By Laurie Coker

Rating: C+/B-

Unlike his surprise hit Once, Dubliner John Carney’s latest film Begin Again’s credits roll through the names of some far more famous faces.   Keira Knightly and Mark Ruffalo lead a cast of knowns and unknowns through a tender story of relationship recovery and self-discovery. In spite of its heart-string-pulling corniness, Carney’s film, while not nearly as effective or good as his Once, does please in its harmony.

Ruffalo plays Dan, a passionate, hard-drinking record executive, who loses his job (and his company) in one day. Estranged from his wife (Catherine Keener) and teen daughter (Hailee Steinfeld), Dan goes looking for the next thing in Indy music, and he finds Greta (Knightly), a talented singer songwriter, recently dumped by her pop-star, boy idol-esque boyfriend (Maroon 5’s Adam Levine). At first Greta is reluctant to share her gift and more than anything, she is looking to move back to London, but Dan is persuasive and convinces Greta to stay. The pair, while never romantically involved, makes great music together all over New York City, producing an album with the city sounds as its backdrop.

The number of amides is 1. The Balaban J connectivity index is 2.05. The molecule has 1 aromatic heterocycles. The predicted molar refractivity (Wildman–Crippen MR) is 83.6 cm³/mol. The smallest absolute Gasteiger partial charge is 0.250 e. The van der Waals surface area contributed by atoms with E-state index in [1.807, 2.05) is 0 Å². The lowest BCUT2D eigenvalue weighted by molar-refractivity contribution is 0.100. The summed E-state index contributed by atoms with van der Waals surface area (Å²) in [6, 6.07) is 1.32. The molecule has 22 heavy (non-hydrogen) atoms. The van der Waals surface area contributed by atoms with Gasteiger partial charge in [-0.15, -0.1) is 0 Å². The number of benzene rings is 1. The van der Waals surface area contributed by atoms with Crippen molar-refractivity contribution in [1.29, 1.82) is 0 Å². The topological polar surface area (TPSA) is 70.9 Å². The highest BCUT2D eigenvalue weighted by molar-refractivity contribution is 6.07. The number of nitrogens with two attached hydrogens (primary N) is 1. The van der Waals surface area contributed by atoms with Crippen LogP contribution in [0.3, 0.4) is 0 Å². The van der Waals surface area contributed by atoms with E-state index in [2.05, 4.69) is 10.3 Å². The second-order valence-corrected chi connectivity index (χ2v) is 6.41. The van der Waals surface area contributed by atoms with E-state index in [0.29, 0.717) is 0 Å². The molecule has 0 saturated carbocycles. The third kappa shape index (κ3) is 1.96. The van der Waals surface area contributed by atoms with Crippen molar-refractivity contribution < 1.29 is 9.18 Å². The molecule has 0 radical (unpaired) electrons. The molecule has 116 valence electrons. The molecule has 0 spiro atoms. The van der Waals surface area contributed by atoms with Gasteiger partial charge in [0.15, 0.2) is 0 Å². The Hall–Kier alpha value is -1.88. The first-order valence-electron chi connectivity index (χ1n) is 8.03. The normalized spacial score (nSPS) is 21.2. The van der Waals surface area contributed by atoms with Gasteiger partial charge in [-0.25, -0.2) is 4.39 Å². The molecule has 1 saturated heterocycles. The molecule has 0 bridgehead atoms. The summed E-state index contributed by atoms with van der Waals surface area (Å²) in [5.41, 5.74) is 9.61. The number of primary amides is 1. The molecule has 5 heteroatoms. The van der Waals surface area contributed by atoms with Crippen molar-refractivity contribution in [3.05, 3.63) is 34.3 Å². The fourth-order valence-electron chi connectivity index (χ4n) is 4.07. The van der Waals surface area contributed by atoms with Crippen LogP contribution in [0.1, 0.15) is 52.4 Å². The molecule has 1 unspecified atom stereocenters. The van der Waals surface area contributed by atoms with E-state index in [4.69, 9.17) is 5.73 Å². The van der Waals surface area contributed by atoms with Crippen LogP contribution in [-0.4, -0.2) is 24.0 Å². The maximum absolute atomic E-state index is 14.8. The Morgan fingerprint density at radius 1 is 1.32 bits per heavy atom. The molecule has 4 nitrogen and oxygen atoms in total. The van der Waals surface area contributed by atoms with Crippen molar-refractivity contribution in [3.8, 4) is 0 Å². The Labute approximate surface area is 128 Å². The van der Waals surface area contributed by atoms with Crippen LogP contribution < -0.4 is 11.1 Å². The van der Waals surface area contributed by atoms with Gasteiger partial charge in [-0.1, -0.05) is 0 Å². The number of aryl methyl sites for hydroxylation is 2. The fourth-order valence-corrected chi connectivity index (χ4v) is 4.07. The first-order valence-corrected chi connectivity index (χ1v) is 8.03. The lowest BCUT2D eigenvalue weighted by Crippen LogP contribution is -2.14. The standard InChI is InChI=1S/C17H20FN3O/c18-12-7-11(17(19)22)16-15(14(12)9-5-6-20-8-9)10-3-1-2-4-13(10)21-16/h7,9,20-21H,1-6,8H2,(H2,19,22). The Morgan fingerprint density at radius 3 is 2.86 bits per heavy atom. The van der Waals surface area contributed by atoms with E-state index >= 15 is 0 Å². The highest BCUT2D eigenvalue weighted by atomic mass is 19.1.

Ruffalo and Knightly have decent on-screen chemistry and delightful comic sprinklings come from James Corden, who plays Greta’s best friend, Steve. Carney’s cast delights and were it a lesser match-up, I am not sure Begin Again would work quite as well as it does.  Because the stars mesh so nicely, we hear the music and Carney’s message more clearly.

Of note is the exceptional way Carney takes us, in flashback snapshots, through the lives of its main characters, showing us the why and the how they came to find each other and the role of music in their lives. The film’s soundtrack mostly likely will not have the same impact as that of Once, because it harbors songs that’s lyrics are far more trite and less resonate to a wide audience.  Greta’s songs (mostly written by Gregg Alexander – formerly of the New Radicals) lack depth and passion, leaving us a bit weary by the end. Still, they aren’t as bad as I feel I am making them out to be.

I honestly enjoyed the journey with Dan and Greta. There is a freshness in seeing the collaboration both real (from this talented pairing) and fictionalized through the characters. Greta, with Knightly’s natural and irresistible appeal, charms everyone – or perhaps puts a magical enchantment on us all – reviving Dan’s career and renew his relationship with his wife and daughter and sorting out her own life. It’s a bit sugary, but pleasing nonetheless.

As a follow up to a his surprise hit, Once, Begin Again, might seem a bit too pat. It does lack the darker realism depicted in the previous film and the musical strength, but the ruggedly alluring Ruffalo and Corden’s and his quirky comedy coupled with Knightly make up for many of the film’s faults. I am placing a C+/B- in my grade book. It’s sweetly satisfying.

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